Canon Pixma iP8500 review

Price when reviewed

Although over a year old, the iP8500 is still Canon’s flagship A4 photo printer. On paper, the specifications will excite any photographer who wants instant high-quality borderless prints. Canon’s ChromaPLUS ink system gives a wider colour gamut than previously available, offers a huge resolution of 4,800 x 2,400dpi and minuscule 2pl drop sizes for ultra-fine detail with no visible grain.

Canon Pixma iP8500 review

The iP8500 has eight ink tanks to try to pull away from the field. On top of the standard CMYK, there’s photo magenta, photo cyan, red and green. As tanks will physically fit into any slot, it’s easy to install them incorrectly, especially as the label that tells you where to put each cartridge is hidden when you open the retention mechanism.

But what’s far more important is the quality of colour photos, and fortunately this is where the Pixma excels. Detail, transitions and fades are sublime with no grain visible at all – just as we’d expected. Skin tones are over-saturated at default settings, but you can easily tune the colour balance to your liking through the driver. The driver is also one of the most comprehensive we’ve seen, offering just about every option you’d want.

While colour reproduction approached perfection, the uniform grey in our mono photo’s sky was a slight cause for concern, as it was the only time we saw grain. Results on coated paper were excellent, though, and even our plain paper Streetmap test saw a decent image printed. Normal text was as close to laser quality as an inkjet can get, and you won’t be embarrassed sending out documents printed on the iP8500. Reduced saturation was noticeable in draft mode, but the standard remained high.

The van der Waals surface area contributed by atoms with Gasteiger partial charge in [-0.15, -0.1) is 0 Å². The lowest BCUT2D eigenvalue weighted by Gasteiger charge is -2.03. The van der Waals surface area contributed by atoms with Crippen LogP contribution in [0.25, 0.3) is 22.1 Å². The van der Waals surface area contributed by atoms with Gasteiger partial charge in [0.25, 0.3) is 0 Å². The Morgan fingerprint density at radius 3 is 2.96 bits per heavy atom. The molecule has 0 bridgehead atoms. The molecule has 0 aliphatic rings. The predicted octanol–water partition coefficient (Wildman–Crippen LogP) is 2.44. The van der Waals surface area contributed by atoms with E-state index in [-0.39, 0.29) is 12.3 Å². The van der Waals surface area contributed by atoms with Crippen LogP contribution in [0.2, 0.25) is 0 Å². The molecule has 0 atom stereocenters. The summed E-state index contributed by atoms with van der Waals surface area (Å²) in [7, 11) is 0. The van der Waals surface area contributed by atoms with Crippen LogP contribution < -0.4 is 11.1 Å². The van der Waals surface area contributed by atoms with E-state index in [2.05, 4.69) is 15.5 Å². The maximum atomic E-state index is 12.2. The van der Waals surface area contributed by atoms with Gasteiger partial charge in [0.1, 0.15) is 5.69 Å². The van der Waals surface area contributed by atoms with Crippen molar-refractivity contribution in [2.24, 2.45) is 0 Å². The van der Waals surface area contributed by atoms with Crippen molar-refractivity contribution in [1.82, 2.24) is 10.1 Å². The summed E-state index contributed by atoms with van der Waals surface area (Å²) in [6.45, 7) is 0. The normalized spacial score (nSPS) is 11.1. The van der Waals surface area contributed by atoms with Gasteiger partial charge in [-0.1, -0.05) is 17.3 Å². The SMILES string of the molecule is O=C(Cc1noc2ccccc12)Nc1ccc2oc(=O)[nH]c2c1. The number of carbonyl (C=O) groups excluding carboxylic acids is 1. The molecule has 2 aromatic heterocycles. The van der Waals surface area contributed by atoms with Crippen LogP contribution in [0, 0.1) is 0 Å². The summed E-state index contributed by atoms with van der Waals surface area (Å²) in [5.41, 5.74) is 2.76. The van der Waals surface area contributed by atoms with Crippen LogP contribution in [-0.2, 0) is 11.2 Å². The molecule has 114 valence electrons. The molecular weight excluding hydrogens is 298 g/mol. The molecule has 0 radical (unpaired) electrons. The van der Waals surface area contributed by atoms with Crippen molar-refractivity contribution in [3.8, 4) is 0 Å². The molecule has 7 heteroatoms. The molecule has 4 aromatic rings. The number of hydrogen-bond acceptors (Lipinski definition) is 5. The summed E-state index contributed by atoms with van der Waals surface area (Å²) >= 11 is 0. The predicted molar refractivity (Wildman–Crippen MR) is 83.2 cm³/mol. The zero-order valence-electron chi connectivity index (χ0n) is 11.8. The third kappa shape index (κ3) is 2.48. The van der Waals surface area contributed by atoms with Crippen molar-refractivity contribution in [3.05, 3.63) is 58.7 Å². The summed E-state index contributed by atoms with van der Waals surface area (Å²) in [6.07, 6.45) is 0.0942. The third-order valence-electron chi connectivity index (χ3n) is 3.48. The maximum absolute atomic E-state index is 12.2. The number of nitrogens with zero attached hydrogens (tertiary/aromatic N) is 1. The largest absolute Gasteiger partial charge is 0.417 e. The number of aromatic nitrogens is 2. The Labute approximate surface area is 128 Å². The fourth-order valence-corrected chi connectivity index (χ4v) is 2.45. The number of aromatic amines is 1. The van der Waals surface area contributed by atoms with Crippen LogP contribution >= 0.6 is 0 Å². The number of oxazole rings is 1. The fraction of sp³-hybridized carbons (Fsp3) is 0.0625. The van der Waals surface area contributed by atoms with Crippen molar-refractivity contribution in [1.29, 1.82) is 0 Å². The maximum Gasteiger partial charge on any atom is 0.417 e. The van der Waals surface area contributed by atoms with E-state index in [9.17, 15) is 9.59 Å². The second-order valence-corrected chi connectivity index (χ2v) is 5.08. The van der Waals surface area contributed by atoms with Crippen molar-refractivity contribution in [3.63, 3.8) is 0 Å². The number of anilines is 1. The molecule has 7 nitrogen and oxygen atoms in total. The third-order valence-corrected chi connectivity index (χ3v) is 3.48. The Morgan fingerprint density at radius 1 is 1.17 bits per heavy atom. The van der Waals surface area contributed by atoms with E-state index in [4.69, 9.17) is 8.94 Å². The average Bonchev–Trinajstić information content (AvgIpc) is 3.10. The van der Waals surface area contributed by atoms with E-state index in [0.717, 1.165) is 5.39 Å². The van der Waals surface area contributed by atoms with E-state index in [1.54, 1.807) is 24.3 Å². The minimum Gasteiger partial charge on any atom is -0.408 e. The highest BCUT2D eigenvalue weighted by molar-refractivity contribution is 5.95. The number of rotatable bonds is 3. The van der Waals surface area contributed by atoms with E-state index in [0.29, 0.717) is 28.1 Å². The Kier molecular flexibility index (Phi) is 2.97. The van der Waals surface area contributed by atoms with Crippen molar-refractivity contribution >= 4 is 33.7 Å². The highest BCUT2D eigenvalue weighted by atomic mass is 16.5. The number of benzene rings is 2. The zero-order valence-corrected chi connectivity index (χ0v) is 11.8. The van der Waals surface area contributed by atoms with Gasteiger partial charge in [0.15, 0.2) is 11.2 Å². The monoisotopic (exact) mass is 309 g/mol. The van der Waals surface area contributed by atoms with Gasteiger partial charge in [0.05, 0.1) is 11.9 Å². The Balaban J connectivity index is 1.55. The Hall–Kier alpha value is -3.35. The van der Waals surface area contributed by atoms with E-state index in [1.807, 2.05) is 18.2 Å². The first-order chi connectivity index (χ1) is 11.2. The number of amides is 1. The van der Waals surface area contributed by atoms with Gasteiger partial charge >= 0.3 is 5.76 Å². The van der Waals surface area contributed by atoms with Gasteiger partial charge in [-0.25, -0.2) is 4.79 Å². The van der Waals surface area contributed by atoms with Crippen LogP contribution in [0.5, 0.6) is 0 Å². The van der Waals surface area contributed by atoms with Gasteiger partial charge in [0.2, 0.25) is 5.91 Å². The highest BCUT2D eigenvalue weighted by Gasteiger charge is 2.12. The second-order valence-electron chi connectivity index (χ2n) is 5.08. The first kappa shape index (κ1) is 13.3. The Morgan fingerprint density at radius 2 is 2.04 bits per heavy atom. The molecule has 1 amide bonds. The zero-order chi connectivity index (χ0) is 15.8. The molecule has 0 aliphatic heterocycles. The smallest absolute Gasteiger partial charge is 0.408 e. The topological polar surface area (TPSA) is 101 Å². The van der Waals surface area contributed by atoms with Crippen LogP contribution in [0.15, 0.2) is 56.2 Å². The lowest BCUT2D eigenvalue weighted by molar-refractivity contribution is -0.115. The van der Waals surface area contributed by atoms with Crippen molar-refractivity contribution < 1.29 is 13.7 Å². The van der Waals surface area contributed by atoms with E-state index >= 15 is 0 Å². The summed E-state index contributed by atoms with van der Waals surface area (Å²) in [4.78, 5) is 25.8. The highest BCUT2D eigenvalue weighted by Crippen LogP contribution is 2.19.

Speed was impressive too. 31 and 91 seconds for 6 x 4in and A4 photos respectively was unsurpassed among the A4 printers on test. Only Canon’s A3 iP9950 went faster, managing the A4 montage in just 79 seconds. Draft text shot out at a fair pace of 10.7ppm, although normal quality reduced this to a 2.1ppm crawl.

There’s no TFT or card reader, but the iP8500 isn’t aimed at those wanting to print photos from a memory card with no editing beforehand. On the contrary, this is an enthusiast’s photo printer for people who will edit photos in Photoshop and print from a PC. There’s a PictBridge port simply to tick that particular feature off the list, but the real bonus is a second paper tray underneath the output tray. This allows you to keep plain paper there and feed photo paper into the rear tray, or vice versa. Like the iP5200R, a tray flips down at the front to accept the separate CD/DVD holder for direct printing onto printable discs. At the rear are two USB ports, one USB 1.1 and the other USB 2. It’s an odd setup, but allows two PCs (or Macs) to share the printer.

One niggle is that the Canon can’t match the HP Photosmart 8450’s fade resistance. However, with photos lasting 30 years, most people won’t have cause for complaint. A bigger niggle is the price of the printer itself, especially when the Photosmart 8450 costs £63 less than the iP8500. When you account for the fact that the 8450 offers similarly excellent quality, as well as the benefit of cartridges with integrated print heads, the choice between the two will remain relatively easy until Canon drops the iP8500’s price.

Running costs

The iP8500 is Canon’s top-of-the-range A4 printer and so running costs are less important than overall quality: anyone producing prints for professional use won’t balk at the thought of using an entire set of ink cartridges to get a single perfect print.

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